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There Is An Alternative 
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Post There Is An Alternative
Maggie Thatcher has been identified as the source of the acronym: TINA, There Is No Alternative...referring to the dominant economic model of corporate globalization and its attending social, political, and industrial structures. Her argument was that there was no other way to do economics and that supply side, trickle down corporate capitalism was the natural course of events- one that was justified by the sheer simplicity of its internal logic and the the rubble of the communist iron curtain.

I think McKibben's book exposes many of the fallacies of TINA (fundamental to which is the fetish for economic growth). I think McKibben traces (without great detail and highly dependent upon other sources) the flaws of TINA; but he also explores many alternatives...different ways to do economics.

I hope this thread can become a place to dicuss alternative economic models and visions: both in theory and in practice. So, let's hear it from the green bio-regionalist, anarcho-syndicalist, socialist-libertarian, orthodox-marxist, parecon-anarchist, or any other economic vision that says, "Wait a minute, this is not the only way to build an economy....there is an alternative!"




Tue Apr 10, 2007 2:13 pm
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Post Re: There Is An Alternative
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Here's the bottom line: if the oil runs out, we won't be able to farm or trade this way any longer. And if we took global warming seriously, we'd stop doing it right now... (p65-66)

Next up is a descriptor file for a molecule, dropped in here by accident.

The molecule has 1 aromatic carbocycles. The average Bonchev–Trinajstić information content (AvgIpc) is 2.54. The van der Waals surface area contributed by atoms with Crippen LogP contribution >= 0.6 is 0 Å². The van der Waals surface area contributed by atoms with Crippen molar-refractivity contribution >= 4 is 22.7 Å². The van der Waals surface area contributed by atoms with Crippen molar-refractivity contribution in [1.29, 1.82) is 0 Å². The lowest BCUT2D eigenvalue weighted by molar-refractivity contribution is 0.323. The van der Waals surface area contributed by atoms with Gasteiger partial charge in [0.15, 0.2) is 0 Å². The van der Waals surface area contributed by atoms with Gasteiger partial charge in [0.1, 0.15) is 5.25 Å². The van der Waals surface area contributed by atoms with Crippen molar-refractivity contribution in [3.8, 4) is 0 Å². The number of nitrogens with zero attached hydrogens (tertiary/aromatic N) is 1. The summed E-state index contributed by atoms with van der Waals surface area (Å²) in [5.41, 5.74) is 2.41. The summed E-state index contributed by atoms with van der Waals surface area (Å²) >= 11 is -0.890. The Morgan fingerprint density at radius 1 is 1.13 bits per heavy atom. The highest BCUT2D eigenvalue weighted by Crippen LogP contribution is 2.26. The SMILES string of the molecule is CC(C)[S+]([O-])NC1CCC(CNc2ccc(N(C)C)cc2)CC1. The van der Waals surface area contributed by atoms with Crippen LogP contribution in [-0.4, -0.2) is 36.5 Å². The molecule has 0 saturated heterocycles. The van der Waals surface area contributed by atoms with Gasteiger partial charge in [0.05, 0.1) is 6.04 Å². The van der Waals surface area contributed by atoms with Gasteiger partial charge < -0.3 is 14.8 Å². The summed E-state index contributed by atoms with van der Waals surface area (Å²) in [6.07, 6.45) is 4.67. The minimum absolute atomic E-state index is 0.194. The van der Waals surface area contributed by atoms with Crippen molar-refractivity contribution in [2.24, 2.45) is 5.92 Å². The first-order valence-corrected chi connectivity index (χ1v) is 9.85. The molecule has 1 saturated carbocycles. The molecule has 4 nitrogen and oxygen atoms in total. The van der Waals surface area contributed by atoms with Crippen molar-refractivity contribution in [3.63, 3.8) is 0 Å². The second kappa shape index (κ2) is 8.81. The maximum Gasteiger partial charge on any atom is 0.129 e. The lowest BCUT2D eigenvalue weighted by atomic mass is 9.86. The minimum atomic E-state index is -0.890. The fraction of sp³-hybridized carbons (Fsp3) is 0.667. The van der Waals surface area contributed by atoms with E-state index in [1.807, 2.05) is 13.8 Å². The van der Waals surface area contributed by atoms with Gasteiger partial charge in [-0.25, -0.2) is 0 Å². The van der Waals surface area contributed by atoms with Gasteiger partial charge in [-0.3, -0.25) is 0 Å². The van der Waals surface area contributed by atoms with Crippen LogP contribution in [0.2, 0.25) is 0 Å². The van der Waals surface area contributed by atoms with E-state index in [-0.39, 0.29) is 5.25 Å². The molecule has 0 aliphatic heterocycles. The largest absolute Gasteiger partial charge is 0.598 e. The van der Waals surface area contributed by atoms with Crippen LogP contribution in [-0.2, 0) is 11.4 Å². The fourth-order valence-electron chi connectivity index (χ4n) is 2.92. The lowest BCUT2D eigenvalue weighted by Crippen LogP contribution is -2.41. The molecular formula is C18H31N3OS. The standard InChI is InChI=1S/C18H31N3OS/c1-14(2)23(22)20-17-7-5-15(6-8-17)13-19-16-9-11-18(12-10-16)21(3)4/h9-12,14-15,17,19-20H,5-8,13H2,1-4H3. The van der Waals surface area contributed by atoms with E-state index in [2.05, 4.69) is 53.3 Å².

There's an absolute simplicity to that statement that hit me when I read it, and makes me wonder what it will take to have everyone feel the need to change their ways.

Does the rising water levels have to be lapping at their doorstep for people to say "Oh, maybe..."?

Which brings me to the point -- Have governments thought through the scenarios where the ice caps melt and coastal cities are, probably quite quickly, submerged? I know it was part of my thinking when we moved to an interior town.

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Mon Apr 30, 2007 9:39 am
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Post Re: There Is An Alternative
loricat: Does the rising water levels have to be lapping at their doorstep for people to say "Oh, maybe..."?

I suspect, even then, the reasons for why things need to change will be packaged as concerns non-related to fossil fuel use or not connected to our dominant economic models. Sure, there's disaster at our doorstep, but don't expect me to change my way of life...it has nothing to do with me!

Addicts can be well aware of the catastrophe waiting to happen, have mountains of evidence pertaining to past catastrophes, and be thoroughly convinced that their current behaviors must change....and still use. There are complex interconnections rooted in brain chemistry, bad habits, familial dysfunction, peer pressure, social and cultural norms, and individual unhappiness.

loricat: Have governments thought through the scenarios where the ice caps melt and coastal cities are, probably quite quickly, submerged?

I think most governments have various components of disaster preparedness scenarios in place, but if New Orleans and Katrina is any indication...I suspect we have a long way to go before we can rest assured with any planning currently underway.